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Monday, December 09, 2019

In an interview with CNN in Tanzania, where George W. Bush and his wife Laura are helping to renovate a health clinic, the former president demonstrated his characteristic certitude in defending mass surveillance by the National Security Agency (NSA) and rendering a judgment on former-NSA-contractor-turned-leaker Edward Snowden.

“I think there needs to be a balance, and as the president explained, there is a proper balance,” Bush said, defending the NSA’s activities.

“I put that program in place to protect the country,” he added. “One of the certainties was that civil liberties were guaranteed.”

Bush’s praise won’t do much to reassure those who are critical of the bulk collection of metadata that has caused an uproar since Snowden first released classified documents to The Guardian. Democrats dramatically opposed Bush’s NSA surveillance program when it was first revealed in 2005. A slight majority of the president’s party approves of the NSA’s activities now, according to a Pew poll released last month.

However, those programs were conducted without warrants and outside the jurisdiction of any court. The programs, which are broadly authorized under the PATRIOT Act, have since been covered under the Foreign Intelligence Surveillance Act, and the telecoms that participated in the extra-legal program were granted retrospective immunity.

Congress has twice voted to keep details of these programs secret. A bipartisan group of senators has sent a letter to Director of National Intelligence James Clapper asking for details of how information is collected under the PATRIOT Act.

The former president wouldn’t go as far as his vice president Dick Cheney, Speaker John Boehner (R-OH) or Rep. Michele Bachmann (R-MN), who have all called Snowden a “traitor.”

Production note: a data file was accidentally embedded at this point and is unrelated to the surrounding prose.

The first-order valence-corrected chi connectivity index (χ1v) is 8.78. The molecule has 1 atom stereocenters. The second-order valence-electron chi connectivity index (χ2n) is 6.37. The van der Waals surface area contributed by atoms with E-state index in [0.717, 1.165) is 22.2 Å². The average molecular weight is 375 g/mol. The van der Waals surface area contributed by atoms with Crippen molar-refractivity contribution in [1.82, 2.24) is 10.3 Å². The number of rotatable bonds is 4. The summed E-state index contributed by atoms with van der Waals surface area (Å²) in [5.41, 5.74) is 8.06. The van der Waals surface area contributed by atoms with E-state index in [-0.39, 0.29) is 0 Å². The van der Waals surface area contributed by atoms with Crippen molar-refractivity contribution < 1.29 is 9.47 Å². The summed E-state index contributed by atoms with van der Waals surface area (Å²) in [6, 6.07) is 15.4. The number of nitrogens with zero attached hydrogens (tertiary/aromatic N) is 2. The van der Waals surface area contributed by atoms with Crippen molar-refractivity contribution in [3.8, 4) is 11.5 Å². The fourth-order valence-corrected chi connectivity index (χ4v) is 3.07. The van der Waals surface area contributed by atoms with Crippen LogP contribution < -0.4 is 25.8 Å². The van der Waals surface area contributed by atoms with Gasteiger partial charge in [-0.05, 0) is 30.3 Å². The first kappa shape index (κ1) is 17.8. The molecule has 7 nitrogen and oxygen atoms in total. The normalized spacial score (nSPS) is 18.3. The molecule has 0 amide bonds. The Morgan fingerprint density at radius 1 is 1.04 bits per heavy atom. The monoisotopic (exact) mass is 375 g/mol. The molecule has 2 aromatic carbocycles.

“I think he damaged the security of the country,” Bush said, when asked if he would use that word to describe the 29-year-old, who is said to have asked for asylum in Russia.

Snowden’s leaks have now documented far more than the domestic surveillance. He has released documents that reportedly suggest U.S. spy activities against Russia, China and even the European Union.

Asked about former South African president Nelson Mandela, who has been hospitalized for nearly a month, Bush said, “His legacy will last for a long time.”

The former president didn’t hedge his respect even when CNN’s Robyn Curnow pointed out that Mandela was very critical of Bush during the Iraq War.

“He wasn’t the only guy,” Bush said. “It’s OK. I made decisions that were the right decisions. History will ultimately judge. I never held someone’s opinion against him; I didn’t look at him differently because he didn’t agree with me on an issue.”

Africa is the site of the Bush administration’s most lasting success. The President’s Emergency Plan for AIDS Relief likely saved as many as five million lives.


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